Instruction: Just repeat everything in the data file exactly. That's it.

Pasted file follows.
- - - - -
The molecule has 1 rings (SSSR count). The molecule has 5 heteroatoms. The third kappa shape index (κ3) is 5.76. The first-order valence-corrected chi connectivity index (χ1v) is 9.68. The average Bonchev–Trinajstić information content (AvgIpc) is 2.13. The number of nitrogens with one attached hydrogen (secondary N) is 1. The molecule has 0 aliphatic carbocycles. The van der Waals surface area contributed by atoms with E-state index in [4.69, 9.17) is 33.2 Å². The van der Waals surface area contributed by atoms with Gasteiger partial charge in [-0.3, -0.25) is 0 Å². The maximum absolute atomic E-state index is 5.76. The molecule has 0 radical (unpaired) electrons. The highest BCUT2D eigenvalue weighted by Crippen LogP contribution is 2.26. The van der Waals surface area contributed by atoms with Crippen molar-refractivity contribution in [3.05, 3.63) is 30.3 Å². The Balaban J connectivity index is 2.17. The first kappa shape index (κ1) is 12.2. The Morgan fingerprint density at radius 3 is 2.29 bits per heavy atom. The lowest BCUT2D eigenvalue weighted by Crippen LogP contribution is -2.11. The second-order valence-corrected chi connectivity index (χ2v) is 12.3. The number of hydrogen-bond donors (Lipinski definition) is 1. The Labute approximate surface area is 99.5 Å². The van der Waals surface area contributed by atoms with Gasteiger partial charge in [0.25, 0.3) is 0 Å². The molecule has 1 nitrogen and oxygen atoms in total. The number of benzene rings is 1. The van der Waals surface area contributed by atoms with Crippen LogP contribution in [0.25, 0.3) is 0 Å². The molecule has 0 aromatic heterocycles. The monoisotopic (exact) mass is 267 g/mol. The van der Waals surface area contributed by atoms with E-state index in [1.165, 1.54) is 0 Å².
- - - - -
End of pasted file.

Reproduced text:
The molecule has 1 rings (SSSR count). The molecule has 5 heteroatoms. The third kappa shape index (κ3) is 5.76. The first-order valence-corrected chi connectivity index (χ1v) is 9.68. The average Bonchev–Trinajstić information content (AvgIpc) is 2.13. The number of nitrogens with one attached hydrogen (secondary N) is 1. The molecule has 0 aliphatic carbocycles. The van der Waals surface area contributed by atoms with E-state index in [4.69, 9.17) is 33.2 Å². The van der Waals surface area contributed by atoms with Gasteiger partial charge in [-0.3, -0.25) is 0 Å². The maximum absolute atomic E-state index is 5.76. The molecule has 0 radical (unpaired) electrons. The highest BCUT2D eigenvalue weighted by Crippen LogP contribution is 2.26. The van der Waals surface area contributed by atoms with Crippen molar-refractivity contribution in [3.05, 3.63) is 30.3 Å². The Balaban J connectivity index is 2.17. The first kappa shape index (κ1) is 12.2. The Morgan fingerprint density at radius 3 is 2.29 bits per heavy atom. The lowest BCUT2D eigenvalue weighted by Crippen LogP contribution is -2.11. The second-order valence-corrected chi connectivity index (χ2v) is 12.3. The number of hydrogen-bond donors (Lipinski definition) is 1. The Labute approximate surface area is 99.5 Å². The van der Waals surface area contributed by atoms with Gasteiger partial charge in [0.25, 0.3) is 0 Å². The molecule has 1 nitrogen and oxygen atoms in total. The number of benzene rings is 1. The van der Waals surface area contributed by atoms with Crippen LogP contribution in [0.25, 0.3) is 0 Å². The molecule has 0 aromatic heterocycles. The monoisotopic (exact) mass is 267 g/mol. The van der Waals surface area contributed by atoms with E-state index in [1.165, 1.54) is 0 Å².